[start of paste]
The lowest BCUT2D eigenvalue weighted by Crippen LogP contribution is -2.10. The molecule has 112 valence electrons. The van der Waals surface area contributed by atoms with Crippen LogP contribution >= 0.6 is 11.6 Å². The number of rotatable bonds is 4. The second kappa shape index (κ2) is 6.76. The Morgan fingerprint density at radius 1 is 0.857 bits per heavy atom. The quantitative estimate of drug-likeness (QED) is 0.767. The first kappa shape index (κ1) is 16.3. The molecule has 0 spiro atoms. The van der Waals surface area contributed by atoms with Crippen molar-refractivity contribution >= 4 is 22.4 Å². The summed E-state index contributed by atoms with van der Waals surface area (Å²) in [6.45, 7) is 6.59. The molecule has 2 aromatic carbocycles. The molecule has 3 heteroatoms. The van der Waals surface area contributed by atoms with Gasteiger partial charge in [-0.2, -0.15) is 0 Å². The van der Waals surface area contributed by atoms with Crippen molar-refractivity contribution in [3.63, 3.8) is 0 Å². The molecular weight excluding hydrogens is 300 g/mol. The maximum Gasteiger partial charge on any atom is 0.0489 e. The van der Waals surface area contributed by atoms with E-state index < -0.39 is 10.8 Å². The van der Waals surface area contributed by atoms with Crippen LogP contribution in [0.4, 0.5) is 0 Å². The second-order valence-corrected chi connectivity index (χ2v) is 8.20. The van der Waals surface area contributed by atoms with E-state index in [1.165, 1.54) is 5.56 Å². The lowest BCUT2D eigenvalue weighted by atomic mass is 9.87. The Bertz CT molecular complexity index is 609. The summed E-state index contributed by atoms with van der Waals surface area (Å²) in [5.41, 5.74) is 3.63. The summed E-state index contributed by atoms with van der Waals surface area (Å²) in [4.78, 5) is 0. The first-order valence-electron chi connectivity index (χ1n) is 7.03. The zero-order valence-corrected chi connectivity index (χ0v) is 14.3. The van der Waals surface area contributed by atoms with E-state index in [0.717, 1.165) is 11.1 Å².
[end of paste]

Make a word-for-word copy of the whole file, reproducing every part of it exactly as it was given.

The lowest BCUT2D eigenvalue weighted by Crippen LogP contribution is -2.10. The molecule has 112 valence electrons. The van der Waals surface area contributed by atoms with Crippen LogP contribution >= 0.6 is 11.6 Å². The number of rotatable bonds is 4. The second kappa shape index (κ2) is 6.76. The Morgan fingerprint density at radius 1 is 0.857 bits per heavy atom. The quantitative estimate of drug-likeness (QED) is 0.767. The first kappa shape index (κ1) is 16.3. The molecule has 0 spiro atoms. The van der Waals surface area contributed by atoms with Crippen molar-refractivity contribution >= 4 is 22.4 Å². The summed E-state index contributed by atoms with van der Waals surface area (Å²) in [6.45, 7) is 6.59. The molecule has 2 aromatic carbocycles. The molecule has 3 heteroatoms. The van der Waals surface area contributed by atoms with Gasteiger partial charge in [-0.2, -0.15) is 0 Å². The van der Waals surface area contributed by atoms with Crippen molar-refractivity contribution in [3.63, 3.8) is 0 Å². The molecular weight excluding hydrogens is 300 g/mol. The maximum Gasteiger partial charge on any atom is 0.0489 e. The van der Waals surface area contributed by atoms with E-state index < -0.39 is 10.8 Å². The van der Waals surface area contributed by atoms with Crippen LogP contribution in [0.4, 0.5) is 0 Å². The second-order valence-corrected chi connectivity index (χ2v) is 8.20. The van der Waals surface area contributed by atoms with E-state index in [1.165, 1.54) is 5.56 Å². The lowest BCUT2D eigenvalue weighted by atomic mass is 9.87. The Bertz CT molecular complexity index is 609. The summed E-state index contributed by atoms with van der Waals surface area (Å²) in [5.41, 5.74) is 3.63. The summed E-state index contributed by atoms with van der Waals surface area (Å²) in [4.78, 5) is 0. The first-order valence-electron chi connectivity index (χ1n) is 7.03. The zero-order valence-corrected chi connectivity index (χ0v) is 14.3. The van der Waals surface area contributed by atoms with E-state index in [0.717, 1.165) is 11.1 Å².